Our Toxic Future?

Why post-EU pesticide deregulation is a threat to the health of the people and environment of the UK.

The decision to leave the EU ushers in an era of uncertainty, doubt, threat and opportunity for the UK as a whole. Nowhere is this more pronounced than in the UK agriculture sector – and specifically what it means for the future of pesticide regulation in the UK.

BEE EMERGENCY CALL

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How some Member States are threatening bees by allowing the use of prohibited pesticides and how the Commission does nothing to stop them.

Bees are still under threat from abuse of pesticides. Four pesticides which are highly toxic to bees (including neonicotinoids and fipronil) were banned in 2013. However, the pesticide and seed industry, farmers and many EU Member States are continuing to use these pesticides. This is through a loophole in the Pesticides Regulation that allows for “emergency authorisations”.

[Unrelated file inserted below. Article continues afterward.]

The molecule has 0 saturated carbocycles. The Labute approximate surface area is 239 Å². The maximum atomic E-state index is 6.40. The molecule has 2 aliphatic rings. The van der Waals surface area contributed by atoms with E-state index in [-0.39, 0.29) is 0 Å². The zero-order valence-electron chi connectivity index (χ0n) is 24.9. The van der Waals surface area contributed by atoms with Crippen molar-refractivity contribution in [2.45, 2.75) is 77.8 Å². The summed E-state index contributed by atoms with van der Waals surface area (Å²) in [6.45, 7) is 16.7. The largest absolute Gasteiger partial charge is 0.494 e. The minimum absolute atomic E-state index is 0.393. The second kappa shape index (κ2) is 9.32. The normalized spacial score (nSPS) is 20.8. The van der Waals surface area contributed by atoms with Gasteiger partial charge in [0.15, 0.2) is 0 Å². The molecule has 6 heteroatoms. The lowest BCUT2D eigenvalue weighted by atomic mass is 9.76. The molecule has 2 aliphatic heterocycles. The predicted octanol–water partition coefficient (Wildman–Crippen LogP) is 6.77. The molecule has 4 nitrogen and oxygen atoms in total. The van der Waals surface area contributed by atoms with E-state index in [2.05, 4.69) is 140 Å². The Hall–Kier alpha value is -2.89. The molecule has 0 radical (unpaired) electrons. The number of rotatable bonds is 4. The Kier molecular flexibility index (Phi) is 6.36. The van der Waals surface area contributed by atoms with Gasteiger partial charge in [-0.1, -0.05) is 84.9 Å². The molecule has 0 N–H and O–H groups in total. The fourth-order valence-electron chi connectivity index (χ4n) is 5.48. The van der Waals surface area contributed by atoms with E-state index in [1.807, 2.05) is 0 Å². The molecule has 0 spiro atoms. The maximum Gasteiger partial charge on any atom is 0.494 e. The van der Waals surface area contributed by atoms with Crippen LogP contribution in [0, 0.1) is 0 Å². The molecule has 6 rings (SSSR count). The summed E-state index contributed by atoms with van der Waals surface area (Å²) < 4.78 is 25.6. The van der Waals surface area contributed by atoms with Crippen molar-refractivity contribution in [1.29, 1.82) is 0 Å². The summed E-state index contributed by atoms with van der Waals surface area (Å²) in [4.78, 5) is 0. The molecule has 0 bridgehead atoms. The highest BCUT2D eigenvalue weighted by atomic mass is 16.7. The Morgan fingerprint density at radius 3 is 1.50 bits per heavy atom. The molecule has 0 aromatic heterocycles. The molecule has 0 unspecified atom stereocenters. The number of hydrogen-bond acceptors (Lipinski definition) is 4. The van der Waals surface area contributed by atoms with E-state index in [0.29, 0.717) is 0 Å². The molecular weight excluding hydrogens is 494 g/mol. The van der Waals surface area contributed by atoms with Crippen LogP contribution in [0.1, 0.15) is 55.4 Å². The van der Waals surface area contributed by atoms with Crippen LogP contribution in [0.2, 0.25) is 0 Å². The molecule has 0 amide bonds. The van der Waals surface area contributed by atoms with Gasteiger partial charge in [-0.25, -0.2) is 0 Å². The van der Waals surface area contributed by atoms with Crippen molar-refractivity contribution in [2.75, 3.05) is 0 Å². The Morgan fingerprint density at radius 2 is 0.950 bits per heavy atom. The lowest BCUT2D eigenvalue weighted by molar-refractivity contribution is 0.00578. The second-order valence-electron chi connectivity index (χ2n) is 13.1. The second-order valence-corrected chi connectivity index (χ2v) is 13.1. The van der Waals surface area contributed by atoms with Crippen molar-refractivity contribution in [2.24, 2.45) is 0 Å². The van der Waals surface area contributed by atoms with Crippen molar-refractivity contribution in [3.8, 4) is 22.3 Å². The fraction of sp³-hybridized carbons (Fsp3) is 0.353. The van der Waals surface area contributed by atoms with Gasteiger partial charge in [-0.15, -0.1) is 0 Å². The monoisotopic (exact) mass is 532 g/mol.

Farming wheat without neonicotinoids

In 2013, following a thorough scientific review by the European Food Safety Authority (EFSA) and a vote by Member States, the European Commission restricted the use of three neonicotinoid pesticides which posed a “high acute risk” to honey bees. Honey bees are one of over 260 bee species in the UK and since 2013 evidence has mounted that neonicotinoids also harm bumblebees and solitary bees. There is now evidence that these wild bees, which are responsible for most crop pollination, are even more sensitive to neonicotinoids than honey bees.

Persistence of neonicotinoids and widespread contamination

 

The PAN UK factsheets look at key issues regarding pesticides and bee and pollinator species. They have covered topics such as the overuse of herbicides and the resulting loss of habitat for pollinators, alternatives to pesticides that farmers and others can use, contrasting policies in UK with other EU countries as well as the much debated issue of neonicotinoid insecticides and pollinator exposure via treated seed.

 

B-LINES FACT SHEET 3

Wildflower-rich Grassland Creation

What type of grassland should I be creating for insect pollinators?

There are many types of wildflower-rich grasslands, including lowland hay meadows and pastures on deep neutral soils, flower-rich swards on the thin calcareous soils of the chalk and limestone landscapes and more acidic grasslands often found alongside lowland heathland areas